After polishing up the checklist, email instructions, and FAQ document, we were ready to do a full end-to-end test. The box would be mailed to a store on the East Coast, the store would be emailed the instructions, the participant would set up the research kit at the scheduled time, connect to WebEx, engage in a full remote user research session with a researcher in Illinois, and pack up and mail the box back to the corporate office. The box arrived at the store intact and the setup and connection process took less then 10 minutes and repacking less than five minutes, according to the user. The “process was seamless” and there were no technical issues or loss of connection during the research session. The box arrived back to the corporate office a few days later with all equipment properly packed. The only issue: It was unclear if the participant or the store manager was supposed to set up the equipment. This was fixed in the next iteration of the document. With the success of this testing round we were ready to scale.
Next Steps and Future Implications
At the time of this writing, the final round of RIAB testing is wrapping up with two participants from two stores in two different states. If successful, this pilot will lead to widespread adoption and implementation of RIAB as a primary remote research program for the team. Full implementation, with up to 12 RIAB research kits out simultaneously is expected in the fall 2018. Once implemented widely, we plan to solicit user feedback on the process and integrate these insights to continuously refine and improve the methodology. To this end, we added a user feedback survey to the final research round and to all kits moving forward. We are also planning on a mobile device RIAB and tablet RIAB in the future. For these studies, we would add in a simple camera to the kit to capture participants’ behavior.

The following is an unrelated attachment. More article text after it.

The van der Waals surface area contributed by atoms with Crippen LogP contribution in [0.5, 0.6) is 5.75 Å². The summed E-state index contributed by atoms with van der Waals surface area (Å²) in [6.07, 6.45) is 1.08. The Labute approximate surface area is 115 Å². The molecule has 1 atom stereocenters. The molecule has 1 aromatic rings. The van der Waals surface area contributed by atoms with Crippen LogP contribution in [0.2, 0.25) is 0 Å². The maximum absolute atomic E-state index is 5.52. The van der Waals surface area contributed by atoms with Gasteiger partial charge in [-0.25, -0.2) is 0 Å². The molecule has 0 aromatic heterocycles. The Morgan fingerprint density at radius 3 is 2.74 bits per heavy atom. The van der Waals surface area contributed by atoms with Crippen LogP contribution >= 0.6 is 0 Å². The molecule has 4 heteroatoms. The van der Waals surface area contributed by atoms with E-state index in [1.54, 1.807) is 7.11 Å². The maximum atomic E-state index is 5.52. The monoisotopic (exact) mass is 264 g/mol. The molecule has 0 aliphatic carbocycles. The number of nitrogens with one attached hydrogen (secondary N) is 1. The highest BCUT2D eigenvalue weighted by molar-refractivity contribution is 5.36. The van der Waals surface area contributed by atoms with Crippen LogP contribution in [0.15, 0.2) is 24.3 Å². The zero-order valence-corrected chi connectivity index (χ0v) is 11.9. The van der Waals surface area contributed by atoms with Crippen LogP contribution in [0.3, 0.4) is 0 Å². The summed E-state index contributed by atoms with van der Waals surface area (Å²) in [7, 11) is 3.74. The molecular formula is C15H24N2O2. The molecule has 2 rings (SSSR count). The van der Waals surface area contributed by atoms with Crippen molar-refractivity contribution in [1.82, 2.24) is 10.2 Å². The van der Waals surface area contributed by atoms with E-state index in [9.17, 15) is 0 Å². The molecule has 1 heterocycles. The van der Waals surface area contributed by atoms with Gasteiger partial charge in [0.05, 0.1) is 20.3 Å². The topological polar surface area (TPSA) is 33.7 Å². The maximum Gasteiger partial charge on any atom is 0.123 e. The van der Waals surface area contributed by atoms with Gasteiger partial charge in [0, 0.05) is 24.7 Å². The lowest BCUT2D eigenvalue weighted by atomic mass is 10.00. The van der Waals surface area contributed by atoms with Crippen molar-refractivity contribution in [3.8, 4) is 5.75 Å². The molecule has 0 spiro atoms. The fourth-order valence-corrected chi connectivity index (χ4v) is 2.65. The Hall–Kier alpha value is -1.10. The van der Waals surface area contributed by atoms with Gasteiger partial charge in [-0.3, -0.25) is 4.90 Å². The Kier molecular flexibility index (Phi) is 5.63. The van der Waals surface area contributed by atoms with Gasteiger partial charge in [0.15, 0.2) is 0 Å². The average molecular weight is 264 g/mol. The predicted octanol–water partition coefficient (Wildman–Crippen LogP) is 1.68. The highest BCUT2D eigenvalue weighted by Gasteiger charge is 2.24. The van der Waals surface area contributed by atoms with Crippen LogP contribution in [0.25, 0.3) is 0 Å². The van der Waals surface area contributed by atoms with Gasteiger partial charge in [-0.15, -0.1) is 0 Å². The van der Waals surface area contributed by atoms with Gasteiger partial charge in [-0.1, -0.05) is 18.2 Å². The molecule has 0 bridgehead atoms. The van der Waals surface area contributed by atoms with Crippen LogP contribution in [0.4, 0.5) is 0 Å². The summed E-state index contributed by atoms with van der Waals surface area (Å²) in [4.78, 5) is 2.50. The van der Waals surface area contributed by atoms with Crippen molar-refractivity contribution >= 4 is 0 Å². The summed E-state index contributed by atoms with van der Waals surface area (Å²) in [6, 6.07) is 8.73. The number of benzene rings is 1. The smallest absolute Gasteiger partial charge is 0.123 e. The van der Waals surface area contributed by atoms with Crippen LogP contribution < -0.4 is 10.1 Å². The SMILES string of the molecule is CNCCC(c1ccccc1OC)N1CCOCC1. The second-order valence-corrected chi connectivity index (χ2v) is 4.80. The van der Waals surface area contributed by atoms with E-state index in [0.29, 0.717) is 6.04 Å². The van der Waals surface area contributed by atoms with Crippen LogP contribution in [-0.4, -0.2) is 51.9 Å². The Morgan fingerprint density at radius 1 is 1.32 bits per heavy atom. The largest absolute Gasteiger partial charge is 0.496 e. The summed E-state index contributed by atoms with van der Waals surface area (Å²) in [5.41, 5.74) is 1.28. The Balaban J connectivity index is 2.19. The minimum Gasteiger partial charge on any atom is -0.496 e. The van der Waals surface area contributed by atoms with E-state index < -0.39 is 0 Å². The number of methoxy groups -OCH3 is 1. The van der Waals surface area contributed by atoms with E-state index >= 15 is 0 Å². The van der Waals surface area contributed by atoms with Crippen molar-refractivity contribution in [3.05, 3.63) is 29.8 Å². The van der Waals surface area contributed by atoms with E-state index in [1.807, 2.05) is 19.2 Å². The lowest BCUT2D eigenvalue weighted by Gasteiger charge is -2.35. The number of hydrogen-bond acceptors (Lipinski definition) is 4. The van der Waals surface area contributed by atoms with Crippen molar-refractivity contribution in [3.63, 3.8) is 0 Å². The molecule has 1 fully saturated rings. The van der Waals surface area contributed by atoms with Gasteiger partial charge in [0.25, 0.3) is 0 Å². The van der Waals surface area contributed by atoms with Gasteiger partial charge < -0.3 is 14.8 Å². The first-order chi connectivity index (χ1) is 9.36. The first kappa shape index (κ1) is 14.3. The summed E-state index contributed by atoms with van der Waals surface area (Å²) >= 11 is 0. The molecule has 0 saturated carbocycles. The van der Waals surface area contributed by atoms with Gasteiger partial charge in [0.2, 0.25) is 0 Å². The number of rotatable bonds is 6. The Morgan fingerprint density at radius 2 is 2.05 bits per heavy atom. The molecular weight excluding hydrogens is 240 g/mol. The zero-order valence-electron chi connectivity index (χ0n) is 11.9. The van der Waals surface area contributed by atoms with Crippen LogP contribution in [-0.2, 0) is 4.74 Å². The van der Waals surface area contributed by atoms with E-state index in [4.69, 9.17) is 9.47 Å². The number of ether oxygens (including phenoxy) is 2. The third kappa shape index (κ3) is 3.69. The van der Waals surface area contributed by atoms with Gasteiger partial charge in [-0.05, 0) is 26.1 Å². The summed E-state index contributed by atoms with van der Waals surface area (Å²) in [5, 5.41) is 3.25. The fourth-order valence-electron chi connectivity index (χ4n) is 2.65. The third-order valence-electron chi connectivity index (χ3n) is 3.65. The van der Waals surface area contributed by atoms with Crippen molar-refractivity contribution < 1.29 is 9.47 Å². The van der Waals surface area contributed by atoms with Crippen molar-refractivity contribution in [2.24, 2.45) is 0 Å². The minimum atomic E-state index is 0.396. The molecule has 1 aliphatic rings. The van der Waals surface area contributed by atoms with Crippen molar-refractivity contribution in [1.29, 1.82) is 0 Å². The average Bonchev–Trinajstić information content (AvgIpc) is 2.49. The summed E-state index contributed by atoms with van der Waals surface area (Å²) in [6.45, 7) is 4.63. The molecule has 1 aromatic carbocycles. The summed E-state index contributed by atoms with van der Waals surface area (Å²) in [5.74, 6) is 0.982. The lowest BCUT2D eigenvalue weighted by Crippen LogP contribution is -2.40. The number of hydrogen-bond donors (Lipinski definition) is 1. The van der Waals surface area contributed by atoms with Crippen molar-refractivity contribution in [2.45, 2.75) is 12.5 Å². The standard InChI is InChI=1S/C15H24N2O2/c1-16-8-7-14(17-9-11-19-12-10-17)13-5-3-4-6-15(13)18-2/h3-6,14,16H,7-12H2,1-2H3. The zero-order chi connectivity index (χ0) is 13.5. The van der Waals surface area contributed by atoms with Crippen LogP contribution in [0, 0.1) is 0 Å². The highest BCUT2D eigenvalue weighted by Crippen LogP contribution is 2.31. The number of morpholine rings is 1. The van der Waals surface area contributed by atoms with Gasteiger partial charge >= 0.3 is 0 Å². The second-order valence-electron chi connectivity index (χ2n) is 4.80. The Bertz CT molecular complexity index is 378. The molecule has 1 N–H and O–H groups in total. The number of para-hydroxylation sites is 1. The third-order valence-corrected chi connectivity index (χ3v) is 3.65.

Any UX research team that would like to launch their own research in a box program will have different needs, budgets, and equipment, but there are some general recommendations that should be kept in mind. It is essential to have visual cues in instructions: Don’t just tell the user what to do; show them exactly what it looks like. Our email instructions had screenshots of what buttons to click on and what success looks like. The checklist gives a visual representation of what proper setup and breakdown looks like, which reduces user frustration and increases speed.
Invest in a strong hard-shell box that is customizable for each of your pieces of equipment. We noticed degradation of the foam insert after a few sessions, so plan to purchase more replacement inserts or start with a hard Styrofoam insert that you customize yourself. This is more work upfront, but a hard insert will degrade more slowly. Before testing with your primary users, get feedback on your documents from multiple perspectives and test the functionality of your equipment repeatedly onsite and offsite to avoid time-consuming technical difficulties.
If you want to replicate this methodology, you can begin inexpensively using equipment you already have, starting with one or two boxes and systemically expanding over time. Using RIAB allows research teams to give a voice to the greatest number of users regardless of income or internet access, leading to a wider diversity of research participants and more robust results.
The implementation of the research in a box initiative has been a welcome addition to the Walgreens UX research toolkit and has received broad support throughout the organization. From a financial standpoint, the cost savings are expected to be substantial. It currently costs an average of $2,200 to send two researchers to a store far enough away to require a flight. Now, they can conduct research at the same store using RIAB for just the price of round-trip shipping ($10 to $20 on average, after initial startup costs). Research in a box has allowed us to more effectively involve our users in the design process and achieve our ultimate goal of creating the best possible products for our team members and customers. We hope that it can do the same for your organization.